Systemic Medication

In some cases, your veterinarian may prescribe your horse oral antifungal medications to provide full-body (systemic) treatment.

The medication and dosage used depends on how severe the infection is and the horse’s response to treatment. Oral treatment is typically reserved for severe or widespread ringworm infections or when topical therapy alone isn’t effective.

Griseofulvin is an antifungal medication commonly prescribed to treat ringworm in horses. It is administered orally and works by preventing the fungi from growing and reproducing, ultimately eliminating the infection from the horse’s system. [7][10]

Horses with liver problems should not be given griseofulvin, as this drug is processed in the liver. Horses with impaired liver function may experience drug accumulation in the bloodstream, leading to potential toxicity. Additionally, griseofulvin may worsen liver dysfunction or cause further damage. [7][10]

Always consult a veterinarian before administering new medication to your horse. Inform your veterinarian of any other medications your horse is on when discussing treatment.

 

Prevention

Proper biosecurity protocols are key to preventing ringworm in horse populations. Implementing the following measures can help reduce the risk of infection: [2][4]

  • Maintain a clean environment: Keep stables, pastures, and grooming areas clean and well-maintained. Regularly remove manure, soiled bedding, and debris to help minimize fungal spore contamination.
  • Quarantine new and infected horses: New horses should be isolated for a number of days or weeks before introducing them to the herd to prevent the spread of ringworm and other contagious diseases. Monitor them closely for signs of infection during quarantine.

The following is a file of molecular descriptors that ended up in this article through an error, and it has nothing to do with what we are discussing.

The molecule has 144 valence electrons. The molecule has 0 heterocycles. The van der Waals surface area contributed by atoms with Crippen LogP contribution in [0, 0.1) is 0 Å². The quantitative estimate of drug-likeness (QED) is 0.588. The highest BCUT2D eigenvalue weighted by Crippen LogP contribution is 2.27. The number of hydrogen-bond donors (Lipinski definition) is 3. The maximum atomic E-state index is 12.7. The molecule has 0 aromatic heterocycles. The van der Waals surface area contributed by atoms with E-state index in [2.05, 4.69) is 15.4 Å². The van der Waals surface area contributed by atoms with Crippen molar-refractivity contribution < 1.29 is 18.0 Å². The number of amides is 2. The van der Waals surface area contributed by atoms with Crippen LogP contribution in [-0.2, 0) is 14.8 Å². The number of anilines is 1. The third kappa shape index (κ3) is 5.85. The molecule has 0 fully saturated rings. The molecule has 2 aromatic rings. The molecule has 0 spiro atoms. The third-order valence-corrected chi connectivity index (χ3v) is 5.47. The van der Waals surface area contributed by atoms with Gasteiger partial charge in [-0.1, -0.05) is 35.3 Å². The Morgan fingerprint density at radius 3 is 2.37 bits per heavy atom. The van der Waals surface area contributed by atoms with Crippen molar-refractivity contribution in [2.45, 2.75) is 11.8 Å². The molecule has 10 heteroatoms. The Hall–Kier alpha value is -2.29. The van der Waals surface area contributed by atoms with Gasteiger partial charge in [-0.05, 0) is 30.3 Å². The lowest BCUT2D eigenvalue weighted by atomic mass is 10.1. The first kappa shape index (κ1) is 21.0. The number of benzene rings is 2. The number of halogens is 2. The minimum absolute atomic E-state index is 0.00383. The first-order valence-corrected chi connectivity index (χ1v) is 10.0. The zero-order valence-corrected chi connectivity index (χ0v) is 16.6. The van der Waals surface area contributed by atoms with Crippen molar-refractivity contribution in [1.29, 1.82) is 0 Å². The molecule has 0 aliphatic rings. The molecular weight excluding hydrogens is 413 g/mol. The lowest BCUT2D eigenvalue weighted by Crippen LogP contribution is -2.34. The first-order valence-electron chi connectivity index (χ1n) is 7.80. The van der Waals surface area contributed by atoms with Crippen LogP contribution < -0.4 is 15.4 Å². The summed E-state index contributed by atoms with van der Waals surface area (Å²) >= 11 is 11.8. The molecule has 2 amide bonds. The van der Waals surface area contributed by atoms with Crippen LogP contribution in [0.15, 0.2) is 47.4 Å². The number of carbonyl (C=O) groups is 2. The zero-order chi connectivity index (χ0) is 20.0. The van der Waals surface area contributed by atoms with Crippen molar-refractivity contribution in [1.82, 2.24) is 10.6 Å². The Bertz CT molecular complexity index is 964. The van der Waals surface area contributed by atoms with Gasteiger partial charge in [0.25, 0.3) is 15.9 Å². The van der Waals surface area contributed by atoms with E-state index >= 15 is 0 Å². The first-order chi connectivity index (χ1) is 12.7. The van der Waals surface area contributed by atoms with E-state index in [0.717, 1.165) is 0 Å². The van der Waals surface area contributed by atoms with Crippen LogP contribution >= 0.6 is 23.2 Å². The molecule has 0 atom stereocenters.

• Avoid overcrowding: Avoid excessive direct contact between horses to prevent transmission. Separate infected horses from healthy ones until the infection resolves.
  • Practice good hygiene: Wear gloves and wash hands thoroughly with soap and water after handling infected horses or contaminated equipment. Use separate grooming tools and equipment for infected horses to prevent cross-contamination.
  • Disinfect equipment: Regularly clean and disinfect grooming tools, tack, and equipment using products that are effective against fungal spores. Avoid sharing tack, blankets, and grooming tools between horses to prevent transmission.
  • Educate handlers and barn staff: Ensure that anyone who handles horses at your equine facility is aware of the symptoms of ringworm and the importance of biosecurity measures to prevent its spread.

Nutrition

Horses with nutritional deficiencies in their diet are more susceptible to health problems, including skin infections. Feeding a balanced diet is key to supporting a horse’s immune system so it can defend against fungal infections, such as ringworm.

Important nutrients for supporting skin health and immune function include:

  • Vitamin A: Essential for maintaining a healthy immune system to protect against infections. Ensure your horse’s diet includes sufficient vitamin A from sources like fresh pasture grass.
  • Vitamin E and Selenium: Both act as antioxidants, protecting cells from damage and supporting the immune system. Horses consuming hay and those living in central North America likely require supplementation in one or both nutrients.